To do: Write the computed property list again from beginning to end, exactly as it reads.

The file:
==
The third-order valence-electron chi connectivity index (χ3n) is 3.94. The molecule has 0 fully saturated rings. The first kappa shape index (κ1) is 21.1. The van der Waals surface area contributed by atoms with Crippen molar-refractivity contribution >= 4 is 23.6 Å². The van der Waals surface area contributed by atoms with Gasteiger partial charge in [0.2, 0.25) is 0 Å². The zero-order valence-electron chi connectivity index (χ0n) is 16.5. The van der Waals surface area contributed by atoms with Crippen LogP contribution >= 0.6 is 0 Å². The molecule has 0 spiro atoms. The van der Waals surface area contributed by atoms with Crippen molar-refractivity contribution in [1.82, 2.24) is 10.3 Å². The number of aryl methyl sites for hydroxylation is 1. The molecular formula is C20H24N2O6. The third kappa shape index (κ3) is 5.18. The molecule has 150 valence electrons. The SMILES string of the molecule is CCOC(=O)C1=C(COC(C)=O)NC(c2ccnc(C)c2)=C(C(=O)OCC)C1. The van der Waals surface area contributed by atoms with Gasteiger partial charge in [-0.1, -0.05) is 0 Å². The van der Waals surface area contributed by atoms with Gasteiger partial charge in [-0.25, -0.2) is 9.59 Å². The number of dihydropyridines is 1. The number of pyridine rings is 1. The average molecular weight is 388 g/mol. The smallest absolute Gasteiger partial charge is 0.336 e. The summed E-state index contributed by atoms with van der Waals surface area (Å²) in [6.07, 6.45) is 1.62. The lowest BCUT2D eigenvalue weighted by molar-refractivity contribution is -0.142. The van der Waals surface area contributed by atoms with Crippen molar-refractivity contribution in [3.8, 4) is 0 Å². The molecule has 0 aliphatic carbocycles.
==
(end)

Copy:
The third-order valence-electron chi connectivity index (χ3n) is 3.94. The molecule has 0 fully saturated rings. The first kappa shape index (κ1) is 21.1. The van der Waals surface area contributed by atoms with Crippen molar-refractivity contribution >= 4 is 23.6 Å². The van der Waals surface area contributed by atoms with Gasteiger partial charge in [0.2, 0.25) is 0 Å². The zero-order valence-electron chi connectivity index (χ0n) is 16.5. The van der Waals surface area contributed by atoms with Crippen LogP contribution >= 0.6 is 0 Å². The molecule has 0 spiro atoms. The van der Waals surface area contributed by atoms with Crippen molar-refractivity contribution in [1.82, 2.24) is 10.3 Å². The number of aryl methyl sites for hydroxylation is 1. The molecular formula is C20H24N2O6. The third kappa shape index (κ3) is 5.18. The molecule has 150 valence electrons. The SMILES string of the molecule is CCOC(=O)C1=C(COC(C)=O)NC(c2ccnc(C)c2)=C(C(=O)OCC)C1. The van der Waals surface area contributed by atoms with Gasteiger partial charge in [-0.1, -0.05) is 0 Å². The van der Waals surface area contributed by atoms with Gasteiger partial charge in [-0.25, -0.2) is 9.59 Å². The number of dihydropyridines is 1. The number of pyridine rings is 1. The average molecular weight is 388 g/mol. The smallest absolute Gasteiger partial charge is 0.336 e. The summed E-state index contributed by atoms with van der Waals surface area (Å²) in [6.07, 6.45) is 1.62. The lowest BCUT2D eigenvalue weighted by molar-refractivity contribution is -0.142. The van der Waals surface area contributed by atoms with Crippen molar-refractivity contribution in [3.8, 4) is 0 Å². The molecule has 0 aliphatic carbocycles.